Low interest rates are forcing a rewrite of Manulife Financial Corp.’s best-laid plans.
The life insurer, which has been trying to rebuild after taking a major hit during the financial crisis, had set a goal of earning $4-billion a year by 2015. But chief executive officer Don Guloien is now admitting that he will likely have to change that target, as super-low rates linger and stocks remain highly volatile.
“Since we set those targets in 2010 the macro[economic] headwinds have become greater and we can’t overcome them, but the progress that we’re making is enormous,” Mr. Guloien said in an interview after Manulife unveiled a second-quarter loss of $300-million – its fifth loss in the past 10 quarters.
“What’s important for people to focus on is how we’re repositioning the company going forward to produce sustainable, consistent, repeatable earnings.”
The second-quarter result was actually a positive surprise for shareholders, because analysts had feared it would be larger. But Manulife also warned it expects to take a hit of around $1-billion in the coming quarter as it updates its actuarial methods and assumptions.
Falling interest rates have numerous impacts on life insurers. Canadian accounting rules essentially require the companies to assume they will earn today’s low returns for decades to come, in turn requiring them to set aside higher reserves to ensure they can pay life insurance policies well into the future.
The company is in the midst of reviewing its target, but it intends to either set a new one, or push the date at which it plans to earn $4-billion further into the future, he said.
With Manulife’s stock price languishing below $11 – it traded around $40 before the financial crisis – the company sought to quell the rumour that the insurer might be doing a splashy deal for all of ING Group’s Asian business, which is up for sale.
“We will not pursue a transaction for ego or size,” CFO Steve Roder said. “While we continue to see Asia as a very attractive area to invest in, any deal must be positive for shareholders. And we don’t need to do a transaction, as we are growing organically in Asia and elsewhere.”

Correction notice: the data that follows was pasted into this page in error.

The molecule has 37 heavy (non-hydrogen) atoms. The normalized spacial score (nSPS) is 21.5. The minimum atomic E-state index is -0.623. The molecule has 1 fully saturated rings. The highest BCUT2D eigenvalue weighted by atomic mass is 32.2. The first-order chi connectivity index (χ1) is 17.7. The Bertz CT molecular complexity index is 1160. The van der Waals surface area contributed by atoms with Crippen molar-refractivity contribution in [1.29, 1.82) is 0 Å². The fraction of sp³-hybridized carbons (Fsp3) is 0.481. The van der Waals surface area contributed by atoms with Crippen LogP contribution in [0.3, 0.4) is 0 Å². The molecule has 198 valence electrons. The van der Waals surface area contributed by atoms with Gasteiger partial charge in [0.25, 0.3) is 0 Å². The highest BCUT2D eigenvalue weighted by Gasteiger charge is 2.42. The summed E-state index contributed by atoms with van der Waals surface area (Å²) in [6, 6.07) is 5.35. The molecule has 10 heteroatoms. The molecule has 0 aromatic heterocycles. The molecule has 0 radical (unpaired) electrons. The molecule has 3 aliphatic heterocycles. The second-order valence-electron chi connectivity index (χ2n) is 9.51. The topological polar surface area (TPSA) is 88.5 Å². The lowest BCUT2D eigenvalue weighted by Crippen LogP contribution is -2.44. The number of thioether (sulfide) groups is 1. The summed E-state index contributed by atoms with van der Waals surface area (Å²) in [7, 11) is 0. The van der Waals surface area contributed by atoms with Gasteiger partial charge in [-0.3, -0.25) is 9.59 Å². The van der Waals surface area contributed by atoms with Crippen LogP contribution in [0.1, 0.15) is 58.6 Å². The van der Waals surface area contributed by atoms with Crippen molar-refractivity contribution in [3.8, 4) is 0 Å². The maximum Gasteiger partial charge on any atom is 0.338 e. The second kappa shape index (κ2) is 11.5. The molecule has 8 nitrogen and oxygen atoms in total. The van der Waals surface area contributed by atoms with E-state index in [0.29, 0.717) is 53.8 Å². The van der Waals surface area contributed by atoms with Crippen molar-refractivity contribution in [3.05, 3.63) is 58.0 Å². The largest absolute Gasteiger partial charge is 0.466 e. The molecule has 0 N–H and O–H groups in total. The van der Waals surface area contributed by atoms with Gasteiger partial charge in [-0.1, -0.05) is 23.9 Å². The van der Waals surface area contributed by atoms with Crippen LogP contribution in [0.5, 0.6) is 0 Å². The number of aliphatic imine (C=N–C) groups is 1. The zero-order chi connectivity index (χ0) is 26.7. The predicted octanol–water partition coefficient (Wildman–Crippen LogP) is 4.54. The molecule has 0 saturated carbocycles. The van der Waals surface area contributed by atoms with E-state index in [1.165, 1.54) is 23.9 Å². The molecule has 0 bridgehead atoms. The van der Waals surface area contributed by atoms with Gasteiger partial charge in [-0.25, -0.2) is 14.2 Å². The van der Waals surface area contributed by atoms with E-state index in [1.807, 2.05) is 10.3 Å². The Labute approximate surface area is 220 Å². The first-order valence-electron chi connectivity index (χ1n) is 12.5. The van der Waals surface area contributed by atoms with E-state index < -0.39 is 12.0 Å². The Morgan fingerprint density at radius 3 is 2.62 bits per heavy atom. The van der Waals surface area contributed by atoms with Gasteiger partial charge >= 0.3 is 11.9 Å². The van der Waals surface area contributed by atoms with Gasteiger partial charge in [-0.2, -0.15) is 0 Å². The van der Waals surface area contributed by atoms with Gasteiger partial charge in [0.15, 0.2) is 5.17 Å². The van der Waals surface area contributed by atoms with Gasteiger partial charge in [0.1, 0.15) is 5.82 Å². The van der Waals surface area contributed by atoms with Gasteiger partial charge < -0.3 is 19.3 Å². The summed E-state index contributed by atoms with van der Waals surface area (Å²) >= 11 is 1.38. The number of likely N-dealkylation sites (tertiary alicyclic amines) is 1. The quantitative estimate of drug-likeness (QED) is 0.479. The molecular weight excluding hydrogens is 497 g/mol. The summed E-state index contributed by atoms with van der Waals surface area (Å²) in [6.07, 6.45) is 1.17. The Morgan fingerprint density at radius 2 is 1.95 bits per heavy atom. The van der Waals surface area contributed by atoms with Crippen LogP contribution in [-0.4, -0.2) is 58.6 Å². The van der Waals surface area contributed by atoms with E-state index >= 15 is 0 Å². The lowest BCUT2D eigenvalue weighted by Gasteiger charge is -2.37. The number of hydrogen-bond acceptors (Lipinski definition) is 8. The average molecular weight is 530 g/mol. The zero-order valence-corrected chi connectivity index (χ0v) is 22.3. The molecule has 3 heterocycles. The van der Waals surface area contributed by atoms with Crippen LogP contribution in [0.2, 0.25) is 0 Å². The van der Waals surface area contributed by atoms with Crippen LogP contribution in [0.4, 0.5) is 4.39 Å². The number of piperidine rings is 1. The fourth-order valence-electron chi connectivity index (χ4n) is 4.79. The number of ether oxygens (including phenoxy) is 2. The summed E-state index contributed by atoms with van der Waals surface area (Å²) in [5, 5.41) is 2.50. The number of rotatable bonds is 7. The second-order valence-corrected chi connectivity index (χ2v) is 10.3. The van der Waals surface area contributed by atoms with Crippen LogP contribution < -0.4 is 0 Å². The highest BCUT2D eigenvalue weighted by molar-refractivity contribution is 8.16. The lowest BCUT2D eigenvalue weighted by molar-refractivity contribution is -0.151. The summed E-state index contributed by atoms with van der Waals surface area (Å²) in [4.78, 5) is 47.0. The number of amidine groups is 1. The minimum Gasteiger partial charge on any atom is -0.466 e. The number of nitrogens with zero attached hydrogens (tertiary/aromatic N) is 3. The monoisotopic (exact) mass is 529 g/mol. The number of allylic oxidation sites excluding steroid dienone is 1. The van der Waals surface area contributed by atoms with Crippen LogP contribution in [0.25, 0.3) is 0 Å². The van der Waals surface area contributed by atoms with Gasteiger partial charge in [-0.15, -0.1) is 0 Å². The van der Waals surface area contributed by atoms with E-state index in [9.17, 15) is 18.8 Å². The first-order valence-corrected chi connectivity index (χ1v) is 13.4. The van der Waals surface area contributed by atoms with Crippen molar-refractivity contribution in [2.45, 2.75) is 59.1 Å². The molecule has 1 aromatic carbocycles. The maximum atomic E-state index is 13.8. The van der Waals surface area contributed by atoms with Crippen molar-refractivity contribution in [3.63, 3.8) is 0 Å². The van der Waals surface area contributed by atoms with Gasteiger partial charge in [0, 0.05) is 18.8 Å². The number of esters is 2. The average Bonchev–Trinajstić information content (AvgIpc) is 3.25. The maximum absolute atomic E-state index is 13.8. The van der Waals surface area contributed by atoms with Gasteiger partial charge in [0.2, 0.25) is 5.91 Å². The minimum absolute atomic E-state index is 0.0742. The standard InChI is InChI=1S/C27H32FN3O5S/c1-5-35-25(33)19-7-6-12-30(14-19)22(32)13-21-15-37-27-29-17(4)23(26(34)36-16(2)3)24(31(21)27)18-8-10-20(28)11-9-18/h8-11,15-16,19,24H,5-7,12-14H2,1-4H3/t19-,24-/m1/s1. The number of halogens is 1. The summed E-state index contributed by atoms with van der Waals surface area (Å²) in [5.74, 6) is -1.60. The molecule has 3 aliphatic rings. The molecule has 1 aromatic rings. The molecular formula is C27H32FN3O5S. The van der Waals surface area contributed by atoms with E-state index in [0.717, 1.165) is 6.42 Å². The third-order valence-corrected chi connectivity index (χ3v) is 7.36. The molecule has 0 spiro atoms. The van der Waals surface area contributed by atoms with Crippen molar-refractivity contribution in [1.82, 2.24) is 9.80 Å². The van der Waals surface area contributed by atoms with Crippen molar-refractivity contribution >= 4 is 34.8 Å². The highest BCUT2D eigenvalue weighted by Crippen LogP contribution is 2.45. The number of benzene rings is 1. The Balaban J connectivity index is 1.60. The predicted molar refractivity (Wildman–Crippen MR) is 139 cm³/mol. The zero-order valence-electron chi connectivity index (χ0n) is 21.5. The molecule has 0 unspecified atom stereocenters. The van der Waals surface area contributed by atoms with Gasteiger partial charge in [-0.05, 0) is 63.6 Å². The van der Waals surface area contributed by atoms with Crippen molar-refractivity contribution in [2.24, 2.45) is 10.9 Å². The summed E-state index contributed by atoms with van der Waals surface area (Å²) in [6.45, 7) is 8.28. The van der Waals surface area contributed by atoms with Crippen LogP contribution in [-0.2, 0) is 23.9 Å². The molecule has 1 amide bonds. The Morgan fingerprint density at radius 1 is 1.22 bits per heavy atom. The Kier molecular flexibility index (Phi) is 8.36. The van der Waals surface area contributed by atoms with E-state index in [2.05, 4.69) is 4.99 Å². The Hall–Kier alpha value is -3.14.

The comments did not rule out a deal for parts of ING’s operations in countries that are most appealing to Manulife.
The losses came a day after Sun Life Financial Inc. reported second-quarter profits of $51-million, down from $408-million a year earlier. Sun Life CEO Dean Connor said his company still plans to boost its operating income to $2-billion in the next three years. “We’re committed to our 2015 targets,” Mr. Connor said.
Mr. Guloien highlighted the impact that Canada’s accounting regime is having on the company compared to its U.S. rivals. Manulife’s $300-million loss becomes a $2.2-billion profit under American accounting rules. That’s largely because the International Financial Reporting Standards that Canadian firms are required to follow rely more heavily on “mark-to-market” accounting, which is conservative and essentially assumes that tough market conditions such as low interest rates or stock markets will persist well into the future.
The company has made progress in the last couple of years hedging its exposure to stock markets and interest rates, he said. “We’ve dramatically reduced the risk exposure for shareholders,” he said. “It will take some time before that is reflected in our stock price and in our multiple, but people will some day wake up and realize that that has happened.”
Factoring out the impact of stock markets and interest rates, Manulife’s earnings (under Canadian rules) would have been $427-million.
The company’s performance in Asia and Japan stood out this quarter, said National Bank analyst Peter Routledge. “We agree with management’s argument that Manulife is a long-term play on the growth of the Asian middle class,” he wrote in a note to clients. “But we think the prospect of further increases to the company’s actuarial reserves backing policies and contracts in North America will weigh the stock down for the foreseeable future.”